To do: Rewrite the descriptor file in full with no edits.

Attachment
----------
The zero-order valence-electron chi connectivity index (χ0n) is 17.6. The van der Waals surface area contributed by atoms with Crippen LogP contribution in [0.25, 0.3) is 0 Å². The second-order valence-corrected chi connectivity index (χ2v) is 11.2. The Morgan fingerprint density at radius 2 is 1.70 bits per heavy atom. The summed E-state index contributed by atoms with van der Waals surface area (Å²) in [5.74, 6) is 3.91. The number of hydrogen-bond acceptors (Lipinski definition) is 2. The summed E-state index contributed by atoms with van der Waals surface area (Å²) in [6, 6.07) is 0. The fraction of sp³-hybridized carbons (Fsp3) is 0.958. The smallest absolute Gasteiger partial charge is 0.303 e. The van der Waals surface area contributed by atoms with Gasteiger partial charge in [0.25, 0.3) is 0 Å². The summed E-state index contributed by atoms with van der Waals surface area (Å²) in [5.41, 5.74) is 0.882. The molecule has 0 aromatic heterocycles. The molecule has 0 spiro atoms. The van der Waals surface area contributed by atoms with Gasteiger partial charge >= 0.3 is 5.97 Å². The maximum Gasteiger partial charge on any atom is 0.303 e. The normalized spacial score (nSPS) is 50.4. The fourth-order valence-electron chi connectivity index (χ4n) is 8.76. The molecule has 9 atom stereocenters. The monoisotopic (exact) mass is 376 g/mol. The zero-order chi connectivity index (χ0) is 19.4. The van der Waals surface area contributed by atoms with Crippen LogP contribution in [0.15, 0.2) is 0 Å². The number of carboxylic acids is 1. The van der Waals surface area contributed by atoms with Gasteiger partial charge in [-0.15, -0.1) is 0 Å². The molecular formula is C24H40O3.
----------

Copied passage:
The zero-order valence-electron chi connectivity index (χ0n) is 17.6. The van der Waals surface area contributed by atoms with Crippen LogP contribution in [0.25, 0.3) is 0 Å². The second-order valence-corrected chi connectivity index (χ2v) is 11.2. The Morgan fingerprint density at radius 2 is 1.70 bits per heavy atom. The summed E-state index contributed by atoms with van der Waals surface area (Å²) in [5.74, 6) is 3.91. The number of hydrogen-bond acceptors (Lipinski definition) is 2. The summed E-state index contributed by atoms with van der Waals surface area (Å²) in [6, 6.07) is 0. The fraction of sp³-hybridized carbons (Fsp3) is 0.958. The smallest absolute Gasteiger partial charge is 0.303 e. The van der Waals surface area contributed by atoms with Gasteiger partial charge in [0.25, 0.3) is 0 Å². The summed E-state index contributed by atoms with van der Waals surface area (Å²) in [5.41, 5.74) is 0.882. The molecule has 0 aromatic heterocycles. The molecule has 0 spiro atoms. The van der Waals surface area contributed by atoms with Gasteiger partial charge >= 0.3 is 5.97 Å². The maximum Gasteiger partial charge on any atom is 0.303 e. The normalized spacial score (nSPS) is 50.4. The fourth-order valence-electron chi connectivity index (χ4n) is 8.76. The molecule has 9 atom stereocenters. The monoisotopic (exact) mass is 376 g/mol. The zero-order chi connectivity index (χ0) is 19.4. The van der Waals surface area contributed by atoms with Crippen LogP contribution in [0.15, 0.2) is 0 Å². The number of carboxylic acids is 1. The van der Waals surface area contributed by atoms with Gasteiger partial charge in [-0.15, -0.1) is 0 Å². The molecular formula is C24H40O3.